A new study has revealed that consuming at least four cups of coffee a day can reduce the risk of type 2 diabetes, it has emerged. The research, by scientists at the University of California, Los Angeles (UCLA) and published in the journal Diabetes, uncovered a protein called sex hormone-binding globulin (SHBG) that was a factor in the development of type 2 diabetes .
The researchers showed that women who drank at least four cups of coffee a day were less than half as likely to develop diabetes as non-coffee drinkers, and that SHBG could be a possible molecular mechanism responsible for coffee’s beneficial effect.
A previous study from a couple of years ago in the New England Journal of Medicine had also found greater levels of SHBG in the blood was associated with a lower risk of developing type 2 diabetes.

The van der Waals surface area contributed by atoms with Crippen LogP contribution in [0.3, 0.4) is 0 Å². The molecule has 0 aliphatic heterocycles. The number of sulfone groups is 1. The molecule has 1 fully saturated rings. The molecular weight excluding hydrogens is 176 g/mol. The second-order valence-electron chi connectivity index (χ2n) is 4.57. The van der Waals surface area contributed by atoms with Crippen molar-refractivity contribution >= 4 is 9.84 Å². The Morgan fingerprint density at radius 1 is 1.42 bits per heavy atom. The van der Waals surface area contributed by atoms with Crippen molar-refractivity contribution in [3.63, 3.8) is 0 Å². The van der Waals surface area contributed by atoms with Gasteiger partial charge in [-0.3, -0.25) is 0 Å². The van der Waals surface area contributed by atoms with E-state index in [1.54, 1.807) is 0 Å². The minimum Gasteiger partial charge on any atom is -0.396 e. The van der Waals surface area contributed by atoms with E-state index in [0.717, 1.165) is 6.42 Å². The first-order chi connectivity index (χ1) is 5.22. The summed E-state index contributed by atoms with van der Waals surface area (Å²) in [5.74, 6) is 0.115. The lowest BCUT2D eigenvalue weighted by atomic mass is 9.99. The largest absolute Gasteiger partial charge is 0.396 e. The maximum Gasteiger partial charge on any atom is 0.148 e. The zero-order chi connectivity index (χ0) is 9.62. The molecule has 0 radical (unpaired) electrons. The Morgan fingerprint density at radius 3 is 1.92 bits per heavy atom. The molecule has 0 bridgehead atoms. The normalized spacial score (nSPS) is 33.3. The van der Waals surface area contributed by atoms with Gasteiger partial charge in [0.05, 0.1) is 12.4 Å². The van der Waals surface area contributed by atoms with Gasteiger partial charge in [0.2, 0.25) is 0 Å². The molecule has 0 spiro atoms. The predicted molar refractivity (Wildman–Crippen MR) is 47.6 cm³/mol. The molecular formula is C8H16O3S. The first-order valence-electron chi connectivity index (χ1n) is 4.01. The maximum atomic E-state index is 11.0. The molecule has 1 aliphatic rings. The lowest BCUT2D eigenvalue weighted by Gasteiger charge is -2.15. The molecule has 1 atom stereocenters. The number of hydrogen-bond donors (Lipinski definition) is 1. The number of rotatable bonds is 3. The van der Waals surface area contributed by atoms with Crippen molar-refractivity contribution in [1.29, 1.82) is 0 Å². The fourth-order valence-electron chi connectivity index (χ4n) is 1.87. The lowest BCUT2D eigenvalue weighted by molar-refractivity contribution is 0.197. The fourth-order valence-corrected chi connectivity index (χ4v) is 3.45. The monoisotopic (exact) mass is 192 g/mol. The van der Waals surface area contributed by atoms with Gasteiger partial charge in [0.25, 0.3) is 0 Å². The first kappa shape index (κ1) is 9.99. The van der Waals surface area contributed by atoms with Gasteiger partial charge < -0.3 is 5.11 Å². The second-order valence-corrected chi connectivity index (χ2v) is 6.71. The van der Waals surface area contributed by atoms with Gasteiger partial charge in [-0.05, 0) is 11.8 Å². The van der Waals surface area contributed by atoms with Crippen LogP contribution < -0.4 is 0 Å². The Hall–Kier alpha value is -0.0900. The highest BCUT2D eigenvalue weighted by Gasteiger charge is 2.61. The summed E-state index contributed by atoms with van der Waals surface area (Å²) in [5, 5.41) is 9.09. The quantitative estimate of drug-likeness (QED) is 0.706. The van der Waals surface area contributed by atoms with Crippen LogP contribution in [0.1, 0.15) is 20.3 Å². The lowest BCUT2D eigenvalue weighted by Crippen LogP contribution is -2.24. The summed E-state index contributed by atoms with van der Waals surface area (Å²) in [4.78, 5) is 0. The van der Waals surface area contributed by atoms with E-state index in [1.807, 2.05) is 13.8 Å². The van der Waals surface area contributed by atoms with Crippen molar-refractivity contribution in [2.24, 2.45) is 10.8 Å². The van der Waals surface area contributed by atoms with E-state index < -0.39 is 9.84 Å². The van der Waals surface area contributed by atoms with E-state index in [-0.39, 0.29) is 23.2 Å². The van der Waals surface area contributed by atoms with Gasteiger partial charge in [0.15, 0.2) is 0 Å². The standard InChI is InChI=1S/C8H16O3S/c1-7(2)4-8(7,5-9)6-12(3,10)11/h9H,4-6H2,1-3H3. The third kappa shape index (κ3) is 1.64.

However, Atsushi Goto the lead author of this study commented “Consumption of decaffeinated coffee was not significantly associated with SHBG levels, nor diabetes risk. So you probably have to go for the octane.”
These findings are opposed to a 2006 study in the Archives of Internal Medicine that revealed that women who consumed six cups of decaffeinated coffee per day experienced a 22 per cent less risk of developing type 2 diabetes compared with those who didn’t drink any coffee .

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